Their logic has become, forgive the word, tortured. The key interrogation that focused the CIA's attention on "Ahmed" concerned Mohammed al-Qhatani, whose relentless months-long ordeal was detailed in a particularly gruesome Wikileaks disclosure and prompted the Defense Department to rewrite its guidelines for interrogation—part of that overall course correction in 2004. Qhatani said that "Ahmed" was a key al-Qaeda player and one of bin Laden's prime couriers, a fact that elevated him to high importance in the search. Those who now say that torture played no role in Qhatani's revelations argue that he offered the information before the rough stuff started. I don't know if that's true, but I'll accept it for argument's sake. It hardly removes torture from the mix. The essential ingredient in any coercive interrogation is not the actual infliction of pain or discomfort, but fear. There can be little doubt that far before Qhatani was actually tortured, he knew damn well that he was in trouble. In Zero Dark Thirty, "Ammar," who is a fictional amalgam, gives up the name after, not during, his torture sessions. Does this mean that the prior pain and discomfort played no role? In either case, real or fictional, torture creates a context. It creates fear. The only way to know if Qhatani would have been cooperative without being pressured is to have conducted a torture-free interrogation, which did not happen.
Fear was a part of the climate of American interrogations in those years. In a May 2007 Atlantic story entitled "The Ploy," I detailed the clever and essentially nonviolent interrogation of a detainee in Iraq that led to the successful targeting of al-Qaeda in Mesopotamia leader Abu Musab al-Zarqawi. The story was later told in even greater detail in a book, How to Break a Terrorist, by the interrogator himself, who wrote under the pseudonym Matthew Alexander and offered the story as proof that an artful interrogator need not employ coercion. Yet the detainee in his own story voluntarily submitted to questioning in part to avoid being sent to Abu Ghraib, which by then had a fearful reputation.
The most prominent among those who now insist torture played no part in the bin Laden hunt are Senators Dianne Feinstein, Carl Levin, and John McCain. All three serve on congressional committees with access to classified material and are in a position to know what they are talking about. Indeed, in a letter protesting Zero Dark Thirty to Sony Chairman Michael Lynton last month, they claim to have reviewed "six million pages" of intelligence records, which may help explain why Congress has such a hard time getting anything done.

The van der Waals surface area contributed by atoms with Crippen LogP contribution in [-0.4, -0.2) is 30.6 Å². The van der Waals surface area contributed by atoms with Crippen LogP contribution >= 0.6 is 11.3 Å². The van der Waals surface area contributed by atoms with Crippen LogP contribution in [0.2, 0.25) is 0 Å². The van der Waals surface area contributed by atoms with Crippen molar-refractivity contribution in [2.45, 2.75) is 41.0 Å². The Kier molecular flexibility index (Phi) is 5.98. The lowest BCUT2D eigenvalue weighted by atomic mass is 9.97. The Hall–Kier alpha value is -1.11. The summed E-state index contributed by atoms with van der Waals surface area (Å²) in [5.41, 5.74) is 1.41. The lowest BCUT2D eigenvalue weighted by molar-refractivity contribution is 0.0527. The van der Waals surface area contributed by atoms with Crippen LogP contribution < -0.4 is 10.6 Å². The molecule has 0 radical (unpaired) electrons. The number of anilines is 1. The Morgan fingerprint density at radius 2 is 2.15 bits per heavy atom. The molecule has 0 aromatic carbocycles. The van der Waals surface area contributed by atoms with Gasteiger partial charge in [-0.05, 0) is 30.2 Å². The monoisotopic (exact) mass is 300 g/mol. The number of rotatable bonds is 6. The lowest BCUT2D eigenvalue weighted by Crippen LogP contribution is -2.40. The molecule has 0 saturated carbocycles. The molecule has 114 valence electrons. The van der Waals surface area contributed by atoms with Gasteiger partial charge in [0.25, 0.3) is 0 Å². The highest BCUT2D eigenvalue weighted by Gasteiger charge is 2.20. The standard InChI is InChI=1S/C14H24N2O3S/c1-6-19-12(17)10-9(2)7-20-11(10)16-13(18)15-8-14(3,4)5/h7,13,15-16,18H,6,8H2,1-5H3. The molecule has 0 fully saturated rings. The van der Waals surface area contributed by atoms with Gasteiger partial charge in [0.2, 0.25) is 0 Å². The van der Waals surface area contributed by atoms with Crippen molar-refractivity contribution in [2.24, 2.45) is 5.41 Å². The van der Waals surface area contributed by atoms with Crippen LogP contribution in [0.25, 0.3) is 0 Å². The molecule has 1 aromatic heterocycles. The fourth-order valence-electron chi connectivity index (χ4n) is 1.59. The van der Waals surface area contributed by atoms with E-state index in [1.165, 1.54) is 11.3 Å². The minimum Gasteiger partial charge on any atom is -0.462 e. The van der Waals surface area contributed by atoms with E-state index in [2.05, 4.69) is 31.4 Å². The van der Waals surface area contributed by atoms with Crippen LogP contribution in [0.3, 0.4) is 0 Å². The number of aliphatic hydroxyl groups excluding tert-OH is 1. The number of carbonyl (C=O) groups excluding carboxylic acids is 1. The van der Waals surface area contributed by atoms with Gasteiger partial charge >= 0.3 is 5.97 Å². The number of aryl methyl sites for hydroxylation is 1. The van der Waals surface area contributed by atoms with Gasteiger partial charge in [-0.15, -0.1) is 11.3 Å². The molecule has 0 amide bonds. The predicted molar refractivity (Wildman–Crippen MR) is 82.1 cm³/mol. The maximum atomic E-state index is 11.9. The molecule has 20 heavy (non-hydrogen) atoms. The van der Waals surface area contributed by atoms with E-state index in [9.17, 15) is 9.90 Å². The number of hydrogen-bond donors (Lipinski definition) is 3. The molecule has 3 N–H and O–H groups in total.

But there is lawyerly subtlety here. In the letter, they raise the rather fine point about the timing of Qhatani's mention of "Ahmed" as proof that torture was not involved, and write that the CIA "did not first learn" of the courier's existence "from CIA detainees subjected to coercive interrogation techniques." True. They first heard the name from Mohamedou Ould Slahi, a Mauritanian who was arrested in 2001 at the behest of American authorities and questioned in that country and in Jordan. He says he was tortured. I believe him. Acting CIA Director Michael Morrell, another critic of the film's veracity, has been more careful. He does not deny that torture is part of the story, although he uses different words to describe it:
"Some [information leading to bin Laden] came from detainees subjected to enhanced techniques, but there were many other sources as well," he wrote. "And, importantly, whether enhanced interrogation techniques were the only timely and effective way to obtain information from those detainees, as the film suggests, is a matter of debate that cannot and never will be definitively resolved."
Torture is part of the story, but not a key part of it. The story of finding and killing bin Laden makes a good case neither for nor against torture.
I'm with Morrell on this. Torture is part of the story, but not a key part of it, just as the film depicts. The story of finding and killing bin Laden makes a good case neither for nor against torture. It makes a poor case for torture because neither of the original sources, Slahi nor Qhatani, necessarily realized they were giving up something terribly important by naming "Ahmed from Kuwait." It's doubtful they even knew who he really was. Neither they nor their questioners could have imagined that "Ahmed" would end up sheltering bin Laden in Abbottabad. Khalid Sheik Mohammed could not have known this either, but he certainly realized the man's importance. Despite repeated waterboarding, he lied about "Ahmed." So much for torture producing a breakthrough. Ironically, Mohammed's mendacity—his claim contradicted everyone else's—further piqued the agency's interest. Under torture he lied, but his lies helped.
We don't know much about the key breakthrough that led to bin Laden. That came years later, when the CIA was finally able to connect the pseudonym "Ahmed from Kuwait" with a real person, Ibrahim Saeed Ahmed. In the film this moment is handled perfunctorily. A young CIA officer simply hands the information to Maya and says, "It's him," explaining that she happened across the nugget while "painstakingly" reviewing "old files." My sources at CIA refused to say how the connection was actually made, saying only that it involved sources from "a third country." One high level agency official told me, "You could write a book about how we [did it]." The agency says torture was not involved, and there's no evidence to suggest it was.